Rare and Short-lived Gibson Orchestral Pieces
Gibson's Ultra Rare EST/ETG-100 (only two made)
Image left is of two rarely seen electric tenors. The left is a 1940 ETG-150 with appointed banjo inlays leftover from the early 1930's. The right is a super rare 1938 Gibson ETG/EST-100. According to A.R. Duchossoir, there were only two shipped from the factory. The bobbins on both pieces resemble their relative models, ES-150 and ES-100. They also have bar magnets. The difference is the size. Adapted for four instead of six strings. All instruments on this page can be found in the tabs to the left.
1937 Roy Smeck Collected from Gibson Pundit A.R. Duchossoir
Gibson's First Electrics; These Started it All!
1924 Gibson Master Model TL-4
Mid-1930's Gibson Mona Steel String Cases
To view more about Gibson first issue strings, or for Gibson string info please visit the following: Gibson's First Strings
Gibson's First Year Production E(H)
Gibson's First Publication Vol. 1 No. 1, 1911
With Gibson salesmen/agents selling instruments primarily using a simple salespitch, sales could sometimes be slow. Gibson needed to create an advertisement piece that would help with sales. Thus, in 1911 the first publication, 'The Sounding Board' was created. The name would later be changed to the 'Sounding Board Salesman' before the 1920's and then change one more time to 'Mastertone' by the late 1920's. All the while, the lettered catalogs in which most collectors are familiar were continued to be printed.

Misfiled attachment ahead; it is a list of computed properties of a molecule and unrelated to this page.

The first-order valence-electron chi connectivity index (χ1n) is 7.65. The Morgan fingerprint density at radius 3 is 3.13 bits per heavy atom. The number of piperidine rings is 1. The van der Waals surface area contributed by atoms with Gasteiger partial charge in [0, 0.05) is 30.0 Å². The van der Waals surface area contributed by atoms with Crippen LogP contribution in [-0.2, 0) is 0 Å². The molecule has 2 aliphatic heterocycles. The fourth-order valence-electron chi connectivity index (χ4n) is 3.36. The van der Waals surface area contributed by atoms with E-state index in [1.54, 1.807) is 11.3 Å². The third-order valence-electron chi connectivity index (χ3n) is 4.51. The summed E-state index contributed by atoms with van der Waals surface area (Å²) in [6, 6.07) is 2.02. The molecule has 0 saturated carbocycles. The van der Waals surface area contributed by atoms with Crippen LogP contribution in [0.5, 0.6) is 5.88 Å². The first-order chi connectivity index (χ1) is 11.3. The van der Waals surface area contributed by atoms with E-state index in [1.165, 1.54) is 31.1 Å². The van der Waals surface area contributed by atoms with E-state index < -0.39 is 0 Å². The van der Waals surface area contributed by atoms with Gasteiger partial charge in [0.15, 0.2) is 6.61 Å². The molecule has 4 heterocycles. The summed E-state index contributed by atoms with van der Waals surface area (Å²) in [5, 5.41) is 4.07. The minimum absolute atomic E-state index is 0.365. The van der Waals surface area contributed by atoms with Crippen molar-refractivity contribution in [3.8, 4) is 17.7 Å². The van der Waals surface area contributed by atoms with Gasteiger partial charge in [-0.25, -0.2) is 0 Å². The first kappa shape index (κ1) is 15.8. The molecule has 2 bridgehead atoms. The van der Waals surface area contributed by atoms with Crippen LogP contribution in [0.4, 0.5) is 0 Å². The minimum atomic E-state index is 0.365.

Gibson's First to Market 18" Super 400
303rd's WWII Introduction to the Hell's Angels
WWII G.I.'s and Guitar Images
An example of what is in this website
Gibson's Prewar Electric Hawaiian Guitars
My collection boasts prewar & a few modern pieces
Zakk Wylde Playing Rare Wylde Audio Barbarian...now in my collection!
Evolution of instruments...starting with a 100 year old 1918 Gibson Style J Mando Bass (electrics were not even a thought); to the first style of P-90 pickup in this 1940 ES-250 (humbucking pickups would not be invented for many more years); all the way to a Wylde Audio Barbarian loaded with active EMG humbucking pickups!
As you know, I am a diehard fan of vintage Gibson, heavy metal and all things Zakk Wylde. Well, after all these years of looking, I was able to purchase the above Wylde Audio Barbarian played by Zakk in this awesome video from Youtube. The event was at the Starland Ballroom in Sayreville, NJ, 10/08/2017. I want to thank Carlos for the opportunity to acquire this awesome piece! Thanks, brother!
My Favorite Employer, Southwest Airlines!!!
Yearly Halloween Festivities
Although prewar guitars are my passion, I have to admit that Halloween is right up there, as well. Here was our Halloween haunt this year, 2018!